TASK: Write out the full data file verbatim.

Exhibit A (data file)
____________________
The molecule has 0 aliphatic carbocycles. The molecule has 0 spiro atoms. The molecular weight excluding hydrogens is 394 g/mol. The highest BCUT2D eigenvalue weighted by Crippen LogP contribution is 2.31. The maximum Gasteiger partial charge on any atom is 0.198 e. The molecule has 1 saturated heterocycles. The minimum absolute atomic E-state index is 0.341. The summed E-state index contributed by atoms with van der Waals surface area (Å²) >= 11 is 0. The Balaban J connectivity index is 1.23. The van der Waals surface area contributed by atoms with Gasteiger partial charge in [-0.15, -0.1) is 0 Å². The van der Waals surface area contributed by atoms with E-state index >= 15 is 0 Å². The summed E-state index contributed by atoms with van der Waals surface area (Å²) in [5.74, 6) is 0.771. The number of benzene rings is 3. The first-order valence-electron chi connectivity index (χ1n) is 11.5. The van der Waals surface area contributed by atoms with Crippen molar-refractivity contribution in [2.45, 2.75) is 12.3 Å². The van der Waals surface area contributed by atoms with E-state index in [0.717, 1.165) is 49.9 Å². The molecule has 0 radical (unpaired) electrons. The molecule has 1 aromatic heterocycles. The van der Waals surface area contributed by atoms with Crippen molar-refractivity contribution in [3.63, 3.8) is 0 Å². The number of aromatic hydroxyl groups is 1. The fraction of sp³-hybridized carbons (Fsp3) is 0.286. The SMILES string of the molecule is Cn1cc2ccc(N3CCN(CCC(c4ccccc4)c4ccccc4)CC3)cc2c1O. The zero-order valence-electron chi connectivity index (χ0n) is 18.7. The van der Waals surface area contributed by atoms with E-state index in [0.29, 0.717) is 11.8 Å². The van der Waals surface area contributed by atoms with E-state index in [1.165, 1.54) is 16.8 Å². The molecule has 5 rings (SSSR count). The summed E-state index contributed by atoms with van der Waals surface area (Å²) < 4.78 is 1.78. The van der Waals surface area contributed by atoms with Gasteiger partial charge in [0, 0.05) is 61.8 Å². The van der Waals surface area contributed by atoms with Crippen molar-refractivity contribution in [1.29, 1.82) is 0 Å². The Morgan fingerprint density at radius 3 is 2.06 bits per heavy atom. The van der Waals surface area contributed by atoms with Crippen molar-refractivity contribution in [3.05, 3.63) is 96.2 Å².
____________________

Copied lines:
The molecule has 0 aliphatic carbocycles. The molecule has 0 spiro atoms. The molecular weight excluding hydrogens is 394 g/mol. The highest BCUT2D eigenvalue weighted by Crippen LogP contribution is 2.31. The maximum Gasteiger partial charge on any atom is 0.198 e. The molecule has 1 saturated heterocycles. The minimum absolute atomic E-state index is 0.341. The summed E-state index contributed by atoms with van der Waals surface area (Å²) >= 11 is 0. The Balaban J connectivity index is 1.23. The van der Waals surface area contributed by atoms with Gasteiger partial charge in [-0.15, -0.1) is 0 Å². The van der Waals surface area contributed by atoms with E-state index >= 15 is 0 Å². The summed E-state index contributed by atoms with van der Waals surface area (Å²) in [5.74, 6) is 0.771. The number of benzene rings is 3. The first-order valence-electron chi connectivity index (χ1n) is 11.5. The van der Waals surface area contributed by atoms with Crippen molar-refractivity contribution in [2.45, 2.75) is 12.3 Å². The van der Waals surface area contributed by atoms with E-state index in [0.717, 1.165) is 49.9 Å². The molecule has 0 radical (unpaired) electrons. The molecule has 1 aromatic heterocycles. The van der Waals surface area contributed by atoms with Crippen molar-refractivity contribution in [3.63, 3.8) is 0 Å². The number of aromatic hydroxyl groups is 1. The fraction of sp³-hybridized carbons (Fsp3) is 0.286. The SMILES string of the molecule is Cn1cc2ccc(N3CCN(CCC(c4ccccc4)c4ccccc4)CC3)cc2c1O. The zero-order valence-electron chi connectivity index (χ0n) is 18.7. The van der Waals surface area contributed by atoms with E-state index in [0.29, 0.717) is 11.8 Å². The van der Waals surface area contributed by atoms with E-state index in [1.165, 1.54) is 16.8 Å². The molecule has 5 rings (SSSR count). The summed E-state index contributed by atoms with van der Waals surface area (Å²) < 4.78 is 1.78. The van der Waals surface area contributed by atoms with Gasteiger partial charge in [0, 0.05) is 61.8 Å². The van der Waals surface area contributed by atoms with Crippen molar-refractivity contribution in [1.29, 1.82) is 0 Å². The Morgan fingerprint density at radius 3 is 2.06 bits per heavy atom. The van der Waals surface area contributed by atoms with Crippen molar-refractivity contribution in [3.05, 3.63) is 96.2 Å².